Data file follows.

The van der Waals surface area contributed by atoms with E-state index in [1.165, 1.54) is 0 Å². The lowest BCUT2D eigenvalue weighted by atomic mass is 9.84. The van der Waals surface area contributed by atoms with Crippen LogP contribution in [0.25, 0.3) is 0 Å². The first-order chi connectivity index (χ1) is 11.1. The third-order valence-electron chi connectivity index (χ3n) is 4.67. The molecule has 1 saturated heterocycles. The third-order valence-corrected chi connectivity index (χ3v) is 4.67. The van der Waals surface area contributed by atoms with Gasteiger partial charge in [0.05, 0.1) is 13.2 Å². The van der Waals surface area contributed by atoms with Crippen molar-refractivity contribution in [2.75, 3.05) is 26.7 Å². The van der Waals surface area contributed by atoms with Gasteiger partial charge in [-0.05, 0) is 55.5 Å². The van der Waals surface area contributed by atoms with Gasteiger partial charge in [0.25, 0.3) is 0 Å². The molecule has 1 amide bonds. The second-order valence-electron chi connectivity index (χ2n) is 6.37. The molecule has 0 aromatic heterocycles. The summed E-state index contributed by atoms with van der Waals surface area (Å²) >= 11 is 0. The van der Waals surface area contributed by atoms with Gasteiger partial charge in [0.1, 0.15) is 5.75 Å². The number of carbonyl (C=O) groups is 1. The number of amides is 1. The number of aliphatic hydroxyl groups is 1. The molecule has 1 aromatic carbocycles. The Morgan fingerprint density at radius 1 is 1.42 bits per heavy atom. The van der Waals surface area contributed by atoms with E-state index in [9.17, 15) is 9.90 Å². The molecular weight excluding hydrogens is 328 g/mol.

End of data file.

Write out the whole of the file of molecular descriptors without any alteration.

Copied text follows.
The van der Waals surface area contributed by atoms with E-state index in [1.165, 1.54) is 0 Å². The lowest BCUT2D eigenvalue weighted by atomic mass is 9.84. The van der Waals surface area contributed by atoms with Crippen LogP contribution in [0.25, 0.3) is 0 Å². The first-order chi connectivity index (χ1) is 11.1. The third-order valence-electron chi connectivity index (χ3n) is 4.67. The molecule has 1 saturated heterocycles. The third-order valence-corrected chi connectivity index (χ3v) is 4.67. The van der Waals surface area contributed by atoms with Gasteiger partial charge in [0.05, 0.1) is 13.2 Å². The van der Waals surface area contributed by atoms with Crippen molar-refractivity contribution in [2.75, 3.05) is 26.7 Å². The van der Waals surface area contributed by atoms with Gasteiger partial charge in [-0.05, 0) is 55.5 Å². The van der Waals surface area contributed by atoms with Gasteiger partial charge in [0.25, 0.3) is 0 Å². The molecule has 1 amide bonds. The second-order valence-electron chi connectivity index (χ2n) is 6.37. The molecule has 0 aromatic heterocycles. The summed E-state index contributed by atoms with van der Waals surface area (Å²) >= 11 is 0. The van der Waals surface area contributed by atoms with Gasteiger partial charge in [0.1, 0.15) is 5.75 Å². The number of carbonyl (C=O) groups is 1. The number of amides is 1. The number of aliphatic hydroxyl groups is 1. The molecule has 1 aromatic carbocycles. The Morgan fingerprint density at radius 1 is 1.42 bits per heavy atom. The van der Waals surface area contributed by atoms with E-state index in [9.17, 15) is 9.90 Å². The molecular weight excluding hydrogens is 328 g/mol.